Filmmaker Magali Barbé has captured 480,000 viewers on Vimeo with an ambitious short film about augmented reality, Strange Beasts (thanks Road to VR for bringing it to our attention). The five-minute film starts out as essentially a Kickstarter pitch video for a virtual pet application that runs on an implanted light field display. The permanence of this display ends up having some fairly dark consequences for the protagonist from the perspective of the film. But I think we should address that thoughtfully (spoilers ahead).
One of the interesting ideas that the film starts to explore is the idea of a shared augmentation; it’s something we have seen a lot of in Microsoft Hololens demos and something that is decidedly missing from all of the fun ARKit demos that have been floating around the last couple of weeks. It’s also something the film has to undermine to give us the dystopic vision of a man relating to nonexistent characters all by himself.
In the film, we as outsiders cannot participate in his world, because he is the only one that is augmented. But in the real future, no product that fully baked and sophisticated is going to magically appear on just one person; a community will form around that product, and they will all live together in an augmented reality. In that case there is perhaps little practical difference between the virtual and the real. Everyone will understand and experience the presence of the virtual items and --- assuming sufficiently advanced AI --- virtual characters that inhabit that reality. It won’t be sad and pathetic, as long as you share the augmentation.
The bar for what constitutes a sufficiently advanced AI may be lower than we might like to think. We saw a sign of that this week in a viral video about a promotional stunt that a Japanese games company pulled for their Waifu simulator Niizuma Lovely x Cation. Using an HTC Vive, they staged a “wedding” between a real life man and a virtual anime character, complete with a chapel and a simulated “kiss the bride” moment with rubber lips. (Interestingly, the 3D VR software looks to be a one-off; the application being promoted seems to combine complicated dialog trees with 2D artwork.) This alone seems considerably more dystopic than Strange Beasts, which never lets us see how humanlike the little girl’s behavior is (maybe it’s just as good as the real thing, a la A.I.).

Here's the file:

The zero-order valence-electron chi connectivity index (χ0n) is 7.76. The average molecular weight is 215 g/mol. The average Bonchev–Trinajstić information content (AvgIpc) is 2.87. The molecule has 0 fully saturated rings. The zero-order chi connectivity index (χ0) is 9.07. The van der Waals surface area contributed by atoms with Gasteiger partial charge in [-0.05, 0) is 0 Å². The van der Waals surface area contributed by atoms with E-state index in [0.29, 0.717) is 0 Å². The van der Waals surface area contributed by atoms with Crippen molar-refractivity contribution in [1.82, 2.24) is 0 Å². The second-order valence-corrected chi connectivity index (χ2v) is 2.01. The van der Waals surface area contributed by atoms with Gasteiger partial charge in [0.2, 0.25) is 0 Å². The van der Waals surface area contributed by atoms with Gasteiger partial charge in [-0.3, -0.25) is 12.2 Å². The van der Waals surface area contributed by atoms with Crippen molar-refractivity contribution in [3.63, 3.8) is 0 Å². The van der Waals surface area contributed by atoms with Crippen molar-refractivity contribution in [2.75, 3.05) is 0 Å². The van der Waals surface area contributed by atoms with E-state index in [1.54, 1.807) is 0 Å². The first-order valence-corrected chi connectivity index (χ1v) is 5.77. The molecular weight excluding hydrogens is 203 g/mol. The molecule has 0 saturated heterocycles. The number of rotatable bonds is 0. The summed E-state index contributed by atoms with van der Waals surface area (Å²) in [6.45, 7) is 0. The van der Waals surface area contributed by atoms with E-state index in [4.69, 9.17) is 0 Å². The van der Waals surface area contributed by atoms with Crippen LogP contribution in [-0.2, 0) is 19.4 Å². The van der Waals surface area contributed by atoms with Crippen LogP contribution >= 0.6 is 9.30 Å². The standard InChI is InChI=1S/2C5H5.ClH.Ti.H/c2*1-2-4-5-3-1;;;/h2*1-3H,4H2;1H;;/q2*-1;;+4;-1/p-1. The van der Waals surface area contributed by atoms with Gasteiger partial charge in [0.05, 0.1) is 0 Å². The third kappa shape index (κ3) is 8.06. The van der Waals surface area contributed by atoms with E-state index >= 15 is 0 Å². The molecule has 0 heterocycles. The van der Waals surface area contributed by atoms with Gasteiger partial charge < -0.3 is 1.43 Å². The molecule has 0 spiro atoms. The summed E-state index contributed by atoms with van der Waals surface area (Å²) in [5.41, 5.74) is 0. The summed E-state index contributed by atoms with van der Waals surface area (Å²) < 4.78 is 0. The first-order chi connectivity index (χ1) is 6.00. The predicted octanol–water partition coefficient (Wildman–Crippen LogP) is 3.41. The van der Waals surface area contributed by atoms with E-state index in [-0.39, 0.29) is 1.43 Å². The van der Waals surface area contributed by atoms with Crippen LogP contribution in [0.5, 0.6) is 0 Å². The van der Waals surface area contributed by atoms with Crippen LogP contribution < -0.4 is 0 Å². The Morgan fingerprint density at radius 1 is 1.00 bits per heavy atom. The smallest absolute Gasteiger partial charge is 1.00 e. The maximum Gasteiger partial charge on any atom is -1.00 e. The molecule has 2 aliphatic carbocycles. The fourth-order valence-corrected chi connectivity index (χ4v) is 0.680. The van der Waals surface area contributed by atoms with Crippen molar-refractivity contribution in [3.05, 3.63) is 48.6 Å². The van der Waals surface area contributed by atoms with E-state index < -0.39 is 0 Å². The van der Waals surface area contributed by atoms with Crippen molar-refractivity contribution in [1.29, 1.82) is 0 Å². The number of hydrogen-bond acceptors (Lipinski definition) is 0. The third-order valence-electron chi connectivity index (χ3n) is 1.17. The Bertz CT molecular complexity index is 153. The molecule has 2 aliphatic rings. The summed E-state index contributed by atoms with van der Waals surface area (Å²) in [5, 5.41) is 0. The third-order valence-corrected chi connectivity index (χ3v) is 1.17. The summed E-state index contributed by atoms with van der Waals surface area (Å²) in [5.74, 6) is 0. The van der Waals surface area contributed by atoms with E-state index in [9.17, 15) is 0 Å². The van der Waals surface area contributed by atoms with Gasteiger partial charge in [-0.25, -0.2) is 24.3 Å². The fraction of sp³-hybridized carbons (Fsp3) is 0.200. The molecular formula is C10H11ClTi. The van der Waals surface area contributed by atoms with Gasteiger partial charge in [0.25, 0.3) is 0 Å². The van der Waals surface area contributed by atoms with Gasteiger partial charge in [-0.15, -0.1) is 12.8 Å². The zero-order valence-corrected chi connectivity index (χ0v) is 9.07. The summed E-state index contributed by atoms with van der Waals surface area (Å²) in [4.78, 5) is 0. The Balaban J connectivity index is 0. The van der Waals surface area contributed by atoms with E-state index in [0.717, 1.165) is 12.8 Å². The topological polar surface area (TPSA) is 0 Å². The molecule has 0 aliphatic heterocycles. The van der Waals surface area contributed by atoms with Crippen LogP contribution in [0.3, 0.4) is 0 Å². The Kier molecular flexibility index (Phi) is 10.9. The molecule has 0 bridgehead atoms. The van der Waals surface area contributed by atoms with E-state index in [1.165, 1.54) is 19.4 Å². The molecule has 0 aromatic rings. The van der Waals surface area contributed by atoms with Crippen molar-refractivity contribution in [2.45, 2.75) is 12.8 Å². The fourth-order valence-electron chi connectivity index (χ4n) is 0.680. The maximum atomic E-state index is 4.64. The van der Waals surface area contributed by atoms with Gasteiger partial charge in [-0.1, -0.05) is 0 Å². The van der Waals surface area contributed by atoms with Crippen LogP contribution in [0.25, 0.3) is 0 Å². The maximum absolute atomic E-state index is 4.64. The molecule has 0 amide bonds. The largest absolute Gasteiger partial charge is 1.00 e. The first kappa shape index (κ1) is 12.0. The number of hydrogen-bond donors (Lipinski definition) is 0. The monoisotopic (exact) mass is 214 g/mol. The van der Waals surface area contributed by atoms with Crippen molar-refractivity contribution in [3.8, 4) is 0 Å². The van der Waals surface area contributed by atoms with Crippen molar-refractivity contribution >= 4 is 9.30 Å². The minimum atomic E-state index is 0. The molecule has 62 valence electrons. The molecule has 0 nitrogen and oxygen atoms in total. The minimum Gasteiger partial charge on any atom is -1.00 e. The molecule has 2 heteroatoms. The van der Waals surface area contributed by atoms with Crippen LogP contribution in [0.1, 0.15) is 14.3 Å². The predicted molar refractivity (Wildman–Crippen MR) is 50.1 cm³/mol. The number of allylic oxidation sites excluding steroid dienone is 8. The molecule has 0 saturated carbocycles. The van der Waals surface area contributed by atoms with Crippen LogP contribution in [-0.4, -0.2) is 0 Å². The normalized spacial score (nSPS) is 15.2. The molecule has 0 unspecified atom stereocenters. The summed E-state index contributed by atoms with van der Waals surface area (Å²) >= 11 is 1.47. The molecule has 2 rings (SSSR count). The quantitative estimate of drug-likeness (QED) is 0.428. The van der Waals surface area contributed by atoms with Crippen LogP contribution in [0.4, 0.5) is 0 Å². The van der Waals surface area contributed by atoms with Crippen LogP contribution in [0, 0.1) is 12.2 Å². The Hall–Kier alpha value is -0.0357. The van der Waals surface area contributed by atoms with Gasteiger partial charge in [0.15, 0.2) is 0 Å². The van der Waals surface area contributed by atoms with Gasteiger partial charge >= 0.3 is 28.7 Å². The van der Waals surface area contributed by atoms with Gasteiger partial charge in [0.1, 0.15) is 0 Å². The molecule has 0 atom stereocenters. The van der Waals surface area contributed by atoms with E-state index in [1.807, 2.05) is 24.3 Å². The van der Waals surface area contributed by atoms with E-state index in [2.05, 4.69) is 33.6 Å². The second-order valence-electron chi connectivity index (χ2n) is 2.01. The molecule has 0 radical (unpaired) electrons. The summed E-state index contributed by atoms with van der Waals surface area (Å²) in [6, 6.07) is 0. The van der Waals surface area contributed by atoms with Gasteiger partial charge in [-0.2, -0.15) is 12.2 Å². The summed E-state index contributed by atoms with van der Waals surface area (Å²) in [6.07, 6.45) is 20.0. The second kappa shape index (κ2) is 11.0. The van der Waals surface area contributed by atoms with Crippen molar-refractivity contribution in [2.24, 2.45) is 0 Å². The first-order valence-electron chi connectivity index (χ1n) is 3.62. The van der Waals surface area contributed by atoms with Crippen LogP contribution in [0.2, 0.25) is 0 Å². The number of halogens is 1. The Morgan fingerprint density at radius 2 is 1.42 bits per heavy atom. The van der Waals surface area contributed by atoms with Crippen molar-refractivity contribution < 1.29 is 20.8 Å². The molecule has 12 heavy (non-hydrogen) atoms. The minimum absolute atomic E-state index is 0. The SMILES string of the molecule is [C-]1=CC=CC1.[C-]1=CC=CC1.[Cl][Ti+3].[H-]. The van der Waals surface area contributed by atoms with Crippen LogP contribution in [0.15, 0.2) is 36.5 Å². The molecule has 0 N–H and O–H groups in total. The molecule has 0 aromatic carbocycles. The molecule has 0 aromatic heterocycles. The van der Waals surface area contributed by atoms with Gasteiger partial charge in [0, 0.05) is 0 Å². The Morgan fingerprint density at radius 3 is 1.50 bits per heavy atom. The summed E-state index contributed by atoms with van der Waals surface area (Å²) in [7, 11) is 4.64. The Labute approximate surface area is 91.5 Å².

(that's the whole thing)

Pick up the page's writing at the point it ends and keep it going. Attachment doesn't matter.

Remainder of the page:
But consider that a design goal of any character based game is that we want our users to care about the characters we have created, and our users are alternately inhabiting or interacting directly with those characters. To choose a somewhat more familiar example, take Firewatch. Though the character of Delilah is a disembodied voice on the radio throughout the game, players still feel very invested in their relationship with her; making decisions about how to interact with her, and the game’s efficient backstory that you choose how and when to reveal to her, creates a much more intimate feeling than merely watching two characters interact in pre-scripted cutscenes.
We haven’t had the opportunity to see this applied in full force with a digital human in VR yet, primarily because it is very expensive and difficult to do and the market can’t organically support the effort yet. When we do start to see things progress beyond experiments like Bandai-Namco’s Summer Lesson, and once these experiences make their way westward from Japan, which is clearly pioneering this stuff, we are going to see some fascinating and possibly frightening reactions emerge in the public sphere. It’s certainly fun to think about the Hatsune Miku phenomenon and what it would be like if millions of people considered themselves to be in an intimate, monogamous relationship with the same digital human. Especially if we start seeing that play out in a shared, augmented reality with multiple instances of that personality.
Kent Bye checked out the NYC out-of-home VR scene for his Voices of VR podcast.